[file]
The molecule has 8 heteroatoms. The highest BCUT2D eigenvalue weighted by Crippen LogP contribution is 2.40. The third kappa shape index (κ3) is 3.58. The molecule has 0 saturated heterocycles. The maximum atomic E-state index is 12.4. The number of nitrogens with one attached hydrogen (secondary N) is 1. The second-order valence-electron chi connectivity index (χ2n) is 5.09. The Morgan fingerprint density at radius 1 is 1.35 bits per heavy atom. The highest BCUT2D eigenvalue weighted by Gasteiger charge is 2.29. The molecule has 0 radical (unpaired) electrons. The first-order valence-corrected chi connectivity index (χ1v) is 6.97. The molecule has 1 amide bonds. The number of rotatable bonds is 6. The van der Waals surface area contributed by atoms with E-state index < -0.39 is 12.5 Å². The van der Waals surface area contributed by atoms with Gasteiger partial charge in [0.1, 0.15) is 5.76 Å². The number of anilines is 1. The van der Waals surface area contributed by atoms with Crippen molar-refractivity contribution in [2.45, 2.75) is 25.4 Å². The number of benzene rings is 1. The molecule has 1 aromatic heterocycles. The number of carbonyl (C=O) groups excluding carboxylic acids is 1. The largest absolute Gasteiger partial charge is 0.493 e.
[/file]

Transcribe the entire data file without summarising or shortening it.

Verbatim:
The molecule has 8 heteroatoms. The highest BCUT2D eigenvalue weighted by Crippen LogP contribution is 2.40. The third kappa shape index (κ3) is 3.58. The molecule has 0 saturated heterocycles. The maximum atomic E-state index is 12.4. The number of nitrogens with one attached hydrogen (secondary N) is 1. The second-order valence-electron chi connectivity index (χ2n) is 5.09. The Morgan fingerprint density at radius 1 is 1.35 bits per heavy atom. The highest BCUT2D eigenvalue weighted by Gasteiger charge is 2.29. The molecule has 0 radical (unpaired) electrons. The first-order valence-corrected chi connectivity index (χ1v) is 6.97. The molecule has 1 amide bonds. The number of rotatable bonds is 6. The van der Waals surface area contributed by atoms with E-state index < -0.39 is 12.5 Å². The van der Waals surface area contributed by atoms with Gasteiger partial charge in [0.1, 0.15) is 5.76 Å². The number of anilines is 1. The van der Waals surface area contributed by atoms with Crippen molar-refractivity contribution in [2.45, 2.75) is 25.4 Å². The number of benzene rings is 1. The molecule has 1 aromatic heterocycles. The number of carbonyl (C=O) groups excluding carboxylic acids is 1. The largest absolute Gasteiger partial charge is 0.493 e.